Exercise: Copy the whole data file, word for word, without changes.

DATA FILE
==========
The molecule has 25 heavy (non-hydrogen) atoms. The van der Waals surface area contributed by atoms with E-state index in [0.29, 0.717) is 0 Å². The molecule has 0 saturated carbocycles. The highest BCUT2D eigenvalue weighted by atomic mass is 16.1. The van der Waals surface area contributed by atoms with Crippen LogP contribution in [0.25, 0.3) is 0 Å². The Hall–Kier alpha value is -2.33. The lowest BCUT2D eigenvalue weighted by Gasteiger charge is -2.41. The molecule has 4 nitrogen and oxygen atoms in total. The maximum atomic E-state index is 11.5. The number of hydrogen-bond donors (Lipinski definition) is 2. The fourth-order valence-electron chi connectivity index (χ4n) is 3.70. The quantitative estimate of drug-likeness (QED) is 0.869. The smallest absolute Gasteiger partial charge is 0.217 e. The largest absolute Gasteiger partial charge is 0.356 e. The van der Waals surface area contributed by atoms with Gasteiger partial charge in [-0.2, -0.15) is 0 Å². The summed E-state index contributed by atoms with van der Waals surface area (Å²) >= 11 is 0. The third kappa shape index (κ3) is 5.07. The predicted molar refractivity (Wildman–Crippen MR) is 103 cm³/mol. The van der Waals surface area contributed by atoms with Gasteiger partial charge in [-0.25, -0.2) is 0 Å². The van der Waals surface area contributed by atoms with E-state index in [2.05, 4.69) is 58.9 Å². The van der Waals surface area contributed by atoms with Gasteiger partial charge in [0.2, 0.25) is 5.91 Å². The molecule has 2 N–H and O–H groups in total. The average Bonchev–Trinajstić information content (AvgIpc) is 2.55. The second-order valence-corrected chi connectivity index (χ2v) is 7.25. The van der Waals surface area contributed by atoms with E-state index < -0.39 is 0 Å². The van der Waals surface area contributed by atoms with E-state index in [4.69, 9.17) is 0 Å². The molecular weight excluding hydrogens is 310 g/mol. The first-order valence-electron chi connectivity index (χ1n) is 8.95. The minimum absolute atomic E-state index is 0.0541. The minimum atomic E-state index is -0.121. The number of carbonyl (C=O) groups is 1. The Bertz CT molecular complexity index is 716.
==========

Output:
The molecule has 25 heavy (non-hydrogen) atoms. The van der Waals surface area contributed by atoms with E-state index in [0.29, 0.717) is 0 Å². The molecule has 0 saturated carbocycles. The highest BCUT2D eigenvalue weighted by atomic mass is 16.1. The van der Waals surface area contributed by atoms with Crippen LogP contribution in [0.25, 0.3) is 0 Å². The Hall–Kier alpha value is -2.33. The lowest BCUT2D eigenvalue weighted by Gasteiger charge is -2.41. The molecule has 4 nitrogen and oxygen atoms in total. The maximum atomic E-state index is 11.5. The number of hydrogen-bond donors (Lipinski definition) is 2. The fourth-order valence-electron chi connectivity index (χ4n) is 3.70. The quantitative estimate of drug-likeness (QED) is 0.869. The smallest absolute Gasteiger partial charge is 0.217 e. The largest absolute Gasteiger partial charge is 0.356 e. The van der Waals surface area contributed by atoms with Gasteiger partial charge in [-0.2, -0.15) is 0 Å². The summed E-state index contributed by atoms with van der Waals surface area (Å²) >= 11 is 0. The third kappa shape index (κ3) is 5.07. The predicted molar refractivity (Wildman–Crippen MR) is 103 cm³/mol. The van der Waals surface area contributed by atoms with Gasteiger partial charge in [-0.25, -0.2) is 0 Å². The van der Waals surface area contributed by atoms with E-state index in [2.05, 4.69) is 58.9 Å². The van der Waals surface area contributed by atoms with Gasteiger partial charge in [0.2, 0.25) is 5.91 Å². The molecule has 2 N–H and O–H groups in total. The average Bonchev–Trinajstić information content (AvgIpc) is 2.55. The second-order valence-corrected chi connectivity index (χ2v) is 7.25. The van der Waals surface area contributed by atoms with E-state index < -0.39 is 0 Å². The van der Waals surface area contributed by atoms with E-state index in [4.69, 9.17) is 0 Å². The molecular weight excluding hydrogens is 310 g/mol. The first-order valence-electron chi connectivity index (χ1n) is 8.95. The minimum absolute atomic E-state index is 0.0541. The minimum atomic E-state index is -0.121. The number of carbonyl (C=O) groups is 1. The Bertz CT molecular complexity index is 716.